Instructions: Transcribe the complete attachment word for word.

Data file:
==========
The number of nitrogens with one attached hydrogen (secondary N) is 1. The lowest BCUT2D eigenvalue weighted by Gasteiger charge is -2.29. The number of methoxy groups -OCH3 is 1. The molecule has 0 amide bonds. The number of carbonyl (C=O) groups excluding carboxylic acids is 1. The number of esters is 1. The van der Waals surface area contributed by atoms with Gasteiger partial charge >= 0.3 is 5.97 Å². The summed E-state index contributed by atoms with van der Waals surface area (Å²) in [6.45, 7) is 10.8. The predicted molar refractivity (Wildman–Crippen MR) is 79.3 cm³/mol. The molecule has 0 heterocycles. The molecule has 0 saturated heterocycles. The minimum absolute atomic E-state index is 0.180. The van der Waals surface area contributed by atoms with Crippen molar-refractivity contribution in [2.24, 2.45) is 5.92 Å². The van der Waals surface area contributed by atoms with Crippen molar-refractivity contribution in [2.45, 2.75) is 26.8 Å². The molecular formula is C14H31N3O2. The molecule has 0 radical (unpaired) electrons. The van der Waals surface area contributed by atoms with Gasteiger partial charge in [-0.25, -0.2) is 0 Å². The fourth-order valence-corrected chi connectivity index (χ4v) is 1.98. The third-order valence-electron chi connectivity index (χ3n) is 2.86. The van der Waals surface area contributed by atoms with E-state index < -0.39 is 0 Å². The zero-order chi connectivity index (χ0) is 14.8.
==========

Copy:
The number of nitrogens with one attached hydrogen (secondary N) is 1. The lowest BCUT2D eigenvalue weighted by Gasteiger charge is -2.29. The number of methoxy groups -OCH3 is 1. The molecule has 0 amide bonds. The number of carbonyl (C=O) groups excluding carboxylic acids is 1. The number of esters is 1. The van der Waals surface area contributed by atoms with Gasteiger partial charge >= 0.3 is 5.97 Å². The summed E-state index contributed by atoms with van der Waals surface area (Å²) in [6.45, 7) is 10.8. The predicted molar refractivity (Wildman–Crippen MR) is 79.3 cm³/mol. The molecule has 0 heterocycles. The molecule has 0 saturated heterocycles. The minimum absolute atomic E-state index is 0.180. The van der Waals surface area contributed by atoms with Crippen molar-refractivity contribution in [2.24, 2.45) is 5.92 Å². The van der Waals surface area contributed by atoms with Crippen molar-refractivity contribution in [2.45, 2.75) is 26.8 Å². The molecular formula is C14H31N3O2. The molecule has 0 radical (unpaired) electrons. The van der Waals surface area contributed by atoms with Gasteiger partial charge in [-0.25, -0.2) is 0 Å². The fourth-order valence-corrected chi connectivity index (χ4v) is 1.98. The third-order valence-electron chi connectivity index (χ3n) is 2.86. The van der Waals surface area contributed by atoms with E-state index < -0.39 is 0 Å². The zero-order chi connectivity index (χ0) is 14.8.